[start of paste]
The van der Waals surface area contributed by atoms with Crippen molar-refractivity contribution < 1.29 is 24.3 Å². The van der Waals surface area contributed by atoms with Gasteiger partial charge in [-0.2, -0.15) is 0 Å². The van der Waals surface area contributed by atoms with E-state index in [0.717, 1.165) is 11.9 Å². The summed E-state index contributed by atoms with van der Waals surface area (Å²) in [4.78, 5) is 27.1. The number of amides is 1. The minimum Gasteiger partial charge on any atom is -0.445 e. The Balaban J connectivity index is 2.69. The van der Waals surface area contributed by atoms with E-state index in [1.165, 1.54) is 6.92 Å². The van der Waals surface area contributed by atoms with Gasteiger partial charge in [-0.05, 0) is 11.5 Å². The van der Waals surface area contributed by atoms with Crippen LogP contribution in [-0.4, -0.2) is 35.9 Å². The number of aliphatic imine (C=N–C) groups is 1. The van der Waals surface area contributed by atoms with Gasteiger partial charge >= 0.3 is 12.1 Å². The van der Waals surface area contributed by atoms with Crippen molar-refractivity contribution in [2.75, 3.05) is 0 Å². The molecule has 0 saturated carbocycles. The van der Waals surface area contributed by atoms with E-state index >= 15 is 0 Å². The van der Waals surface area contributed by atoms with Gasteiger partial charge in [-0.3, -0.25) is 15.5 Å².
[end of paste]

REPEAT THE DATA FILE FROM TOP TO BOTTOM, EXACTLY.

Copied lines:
The van der Waals surface area contributed by atoms with Crippen molar-refractivity contribution < 1.29 is 24.3 Å². The van der Waals surface area contributed by atoms with Gasteiger partial charge in [-0.2, -0.15) is 0 Å². The van der Waals surface area contributed by atoms with E-state index in [0.717, 1.165) is 11.9 Å². The summed E-state index contributed by atoms with van der Waals surface area (Å²) in [4.78, 5) is 27.1. The number of amides is 1. The minimum Gasteiger partial charge on any atom is -0.445 e. The Balaban J connectivity index is 2.69. The van der Waals surface area contributed by atoms with E-state index in [1.165, 1.54) is 6.92 Å². The van der Waals surface area contributed by atoms with Gasteiger partial charge in [-0.05, 0) is 11.5 Å². The van der Waals surface area contributed by atoms with Crippen LogP contribution in [-0.4, -0.2) is 35.9 Å². The number of aliphatic imine (C=N–C) groups is 1. The van der Waals surface area contributed by atoms with Gasteiger partial charge >= 0.3 is 12.1 Å². The van der Waals surface area contributed by atoms with Crippen molar-refractivity contribution in [2.75, 3.05) is 0 Å². The molecule has 0 saturated carbocycles. The van der Waals surface area contributed by atoms with E-state index >= 15 is 0 Å². The van der Waals surface area contributed by atoms with Gasteiger partial charge in [-0.3, -0.25) is 15.5 Å².